Thursday, August 27, 2009

Leaving Chicago to Head East

This morning Mike and I would be going our separate ways, he to Memphis to spend the weekend with family, me east and then south, stamping my way through IN, MI, OH, WV to Roanoke for the RSBS Annual.

But before I departed the hotel, I spent some time in the parking lot watching some of the riders pack their bikes in preparation for leaving on the second leg of the Iron Butt Rally. I saw the rider on the rotary Suzuki working on his bike and saw Kevin from the MTF making his final preparations for departure.

Mike was awake but still in bed when I headed out the door for the last time. My first stop would be Isle a la Cache in Romeoville IL for an I&M Canal Heritage Corridor stamp. There are several of these stamps located in small towns throughout this region. I had three of them waypointed in my GPS, just in case. The one in Romeoville was very easy to get to, but I found myself at the visitor center at 9:15, 45 minutes before they opened. What to do?? I could go get gas...had half a tank, but topping off wouldn't hurt. So I departed the parking lot and headed back into town to a gas station. That managed to kill about 15 minutes, but I still had a 30 minute dilemma on my hands. I had pretty much decided that this was the stamp I wanted to get.

As I pulled back into the parking lot after getting gas, I saw a woman approach the building and go inside. So I gathered my things off the bike and headed that way. When I got there, I could see that she had neglected to push the door all the way closed. It had a push-button key pad and that was how she entered the building. I opened the door and went inside, feeling really guilty about trespassing.

I noticed a doorway toward the rear of the main visitor area and walked over and peered in. Three people were busily working away in their cubicles and I was a bit timid at first about interrupting. Afterall, I had no business being inside. Screwing up my courage, I started my inquiry with an apology for being there when I knew they weren't open yet. My voice startled and surprised the workers, but one of the women came out and obliged me by getting the stamp and letting me stamp my NPS Passport book. I thanked her profusely, apologized again for interrupting [and trespassing] and was then on my way.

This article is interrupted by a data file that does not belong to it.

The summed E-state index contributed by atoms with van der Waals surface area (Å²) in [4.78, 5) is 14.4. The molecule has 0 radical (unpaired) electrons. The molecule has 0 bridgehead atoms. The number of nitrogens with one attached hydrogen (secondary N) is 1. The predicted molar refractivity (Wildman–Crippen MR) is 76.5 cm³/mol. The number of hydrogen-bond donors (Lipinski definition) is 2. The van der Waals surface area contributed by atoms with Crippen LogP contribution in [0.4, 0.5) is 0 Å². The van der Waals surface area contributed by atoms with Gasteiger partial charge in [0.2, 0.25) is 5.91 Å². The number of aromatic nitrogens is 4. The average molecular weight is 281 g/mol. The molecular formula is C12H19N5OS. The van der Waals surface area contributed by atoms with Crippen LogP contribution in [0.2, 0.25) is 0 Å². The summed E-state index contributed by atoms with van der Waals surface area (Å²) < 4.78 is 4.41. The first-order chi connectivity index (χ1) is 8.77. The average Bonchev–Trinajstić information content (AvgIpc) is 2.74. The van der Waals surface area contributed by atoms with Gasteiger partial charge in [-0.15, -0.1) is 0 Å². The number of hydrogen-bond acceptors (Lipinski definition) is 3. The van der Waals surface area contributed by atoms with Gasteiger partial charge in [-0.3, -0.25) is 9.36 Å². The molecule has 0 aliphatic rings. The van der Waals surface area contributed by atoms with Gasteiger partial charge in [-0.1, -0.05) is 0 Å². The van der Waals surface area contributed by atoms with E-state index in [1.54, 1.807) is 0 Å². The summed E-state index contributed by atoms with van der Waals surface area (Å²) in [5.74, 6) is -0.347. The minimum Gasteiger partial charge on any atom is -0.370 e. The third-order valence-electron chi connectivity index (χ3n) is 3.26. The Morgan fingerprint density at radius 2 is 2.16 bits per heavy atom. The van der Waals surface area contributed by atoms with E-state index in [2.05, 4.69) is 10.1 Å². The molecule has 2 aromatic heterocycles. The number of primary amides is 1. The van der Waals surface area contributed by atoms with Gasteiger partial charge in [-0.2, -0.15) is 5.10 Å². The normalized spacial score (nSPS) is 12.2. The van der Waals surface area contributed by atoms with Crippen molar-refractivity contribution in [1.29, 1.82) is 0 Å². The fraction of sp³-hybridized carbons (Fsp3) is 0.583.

I had no real need to collect additional stamps for the I&M Heritage Corridor so worked my way up onto I-80 and headed east, my next stop the Indiana Dunes National Lakeshore for a stamp. I got this stamp last year, as well, on my way to the BMW RA rally on the Upper Peninsula. This time I considered proceeding to the Indiana Dunes state park on the shore of Lake Michigan to take photos, but in the end decided my route was amibitious enough already so didn't do it.

The real prize for the day was going to be the Hudson Auto Museum in Ypsilanti MI. I knew little about it, as their webpage is kind of scanty, but there is an Auto Cities Heritage stamp at this little museum.

As I continued east and north on I-94 the temperatures continued to drop and I began to get chilled. I was wearing the warmest riding gear I had with me, but it wasn't quite enough. If only the sun would come out, it might warm things up a tad. Part of this was a "lake effect" as I was still very near to lake Michigan. I could only hope that as I moved inland, east of the lake things would warm up a little.